Brown County celebrates 25 years of community gardens
GREEN BAY, Wis. (WBAY) - A program launched by U.W. Extension Brown County to combat food insecurity in the community celebrates a milestone this year.
The Brown County Community Gardens program continues to grow in size and impact 25 years later.
Modeled after success in larger urban areas, the concept for a community garden first sprouted in the Green Bay area in 1996.
“People who were really interested in the concept as well as a number of people who perhaps don’t have a very large yard or are in a rental property and were looking for a place to garden, so it was just kind of the stars coming in alignment of people who were interested in the concept and people who needed land as as a result, that led to our first garden,” says Judy Knudsen, Brown County Extension Director.
Two and a half decades later, the garden program is flourishing.
“Right now we have 400 garden plots and about 250 gardeners, so when we started out we had one garden and maybe 20 gardeners,” says Knudsen.
Spread throughout the county, the community gardens allow residents to rent a plot for a nominal fee.
In return, they vow to take care of that plot, then have the option to consume their produce, share it or even sell it.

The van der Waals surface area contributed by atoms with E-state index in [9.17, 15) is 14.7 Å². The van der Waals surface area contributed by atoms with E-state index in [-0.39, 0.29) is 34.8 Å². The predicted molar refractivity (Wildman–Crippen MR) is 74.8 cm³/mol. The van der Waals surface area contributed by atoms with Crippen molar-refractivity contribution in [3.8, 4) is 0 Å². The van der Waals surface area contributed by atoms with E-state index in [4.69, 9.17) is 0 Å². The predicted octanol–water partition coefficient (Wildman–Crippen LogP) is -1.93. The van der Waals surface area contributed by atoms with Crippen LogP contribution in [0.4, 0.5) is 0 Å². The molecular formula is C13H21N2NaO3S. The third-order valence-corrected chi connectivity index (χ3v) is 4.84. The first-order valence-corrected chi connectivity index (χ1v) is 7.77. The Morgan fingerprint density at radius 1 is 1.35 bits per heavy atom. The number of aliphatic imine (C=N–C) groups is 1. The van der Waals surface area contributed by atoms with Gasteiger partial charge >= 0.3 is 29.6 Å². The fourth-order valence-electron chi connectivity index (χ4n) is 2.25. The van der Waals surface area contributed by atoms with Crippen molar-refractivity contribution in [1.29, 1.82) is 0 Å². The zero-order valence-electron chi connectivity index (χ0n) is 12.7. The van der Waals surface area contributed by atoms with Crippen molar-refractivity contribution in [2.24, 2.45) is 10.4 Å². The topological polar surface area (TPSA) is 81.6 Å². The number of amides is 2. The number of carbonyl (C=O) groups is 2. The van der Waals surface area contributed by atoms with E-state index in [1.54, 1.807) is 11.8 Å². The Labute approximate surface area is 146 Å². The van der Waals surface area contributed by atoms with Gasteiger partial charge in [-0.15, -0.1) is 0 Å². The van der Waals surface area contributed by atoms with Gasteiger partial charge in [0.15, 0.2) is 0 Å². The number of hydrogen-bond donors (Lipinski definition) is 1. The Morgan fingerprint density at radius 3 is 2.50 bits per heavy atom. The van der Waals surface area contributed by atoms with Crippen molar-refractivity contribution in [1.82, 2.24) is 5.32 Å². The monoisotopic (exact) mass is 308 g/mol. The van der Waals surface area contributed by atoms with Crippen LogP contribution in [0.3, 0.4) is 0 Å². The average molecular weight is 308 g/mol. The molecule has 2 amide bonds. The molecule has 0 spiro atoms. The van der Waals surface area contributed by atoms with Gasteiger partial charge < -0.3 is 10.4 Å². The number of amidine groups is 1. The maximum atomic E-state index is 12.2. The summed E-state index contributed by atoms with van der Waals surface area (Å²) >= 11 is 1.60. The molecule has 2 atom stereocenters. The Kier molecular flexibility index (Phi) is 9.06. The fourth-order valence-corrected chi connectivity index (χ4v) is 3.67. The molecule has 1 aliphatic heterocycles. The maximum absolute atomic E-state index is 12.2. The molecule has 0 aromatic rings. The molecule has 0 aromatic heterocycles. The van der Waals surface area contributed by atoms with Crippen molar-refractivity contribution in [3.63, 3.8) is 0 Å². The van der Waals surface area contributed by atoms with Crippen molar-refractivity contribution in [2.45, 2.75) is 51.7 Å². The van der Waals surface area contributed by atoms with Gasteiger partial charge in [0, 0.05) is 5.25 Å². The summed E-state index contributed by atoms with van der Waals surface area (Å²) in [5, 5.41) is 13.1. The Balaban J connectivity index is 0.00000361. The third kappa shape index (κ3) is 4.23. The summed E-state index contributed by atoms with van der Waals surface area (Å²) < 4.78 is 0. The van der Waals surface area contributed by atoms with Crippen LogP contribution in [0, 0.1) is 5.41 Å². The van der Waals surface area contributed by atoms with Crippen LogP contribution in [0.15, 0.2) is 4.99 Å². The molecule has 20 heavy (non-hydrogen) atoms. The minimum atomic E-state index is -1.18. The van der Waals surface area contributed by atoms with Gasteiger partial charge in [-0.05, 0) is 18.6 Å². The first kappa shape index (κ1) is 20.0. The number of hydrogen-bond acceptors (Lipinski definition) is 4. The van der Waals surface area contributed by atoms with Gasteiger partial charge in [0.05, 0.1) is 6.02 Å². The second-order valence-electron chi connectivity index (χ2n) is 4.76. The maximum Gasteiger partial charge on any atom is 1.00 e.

Nancy Vang has been a gardener for 11 years in one of the 12 community gardens next to Green Bay Community Church.
“I like to eat my food, or something they don’t have in the store, So I can grow it and I can help myself,” explains Vang.
Moving forward, Brown County Extension is hoping to continue growing the program, by recruiting land owners and businesses to donate at least an 1/8th of an acre, or quarter acre. to become a community garden.
Knudsen says currently the gardens produce hundreds of thousands of dollars in food, reducing hunger in the community.
“The fact that we have organizations that are willing to provide land for some new community gardens as well as some of our gardens we currently have have waiting lists of gardeners, so it looks like that interest is going to continue for years to come,” says Knudsen.
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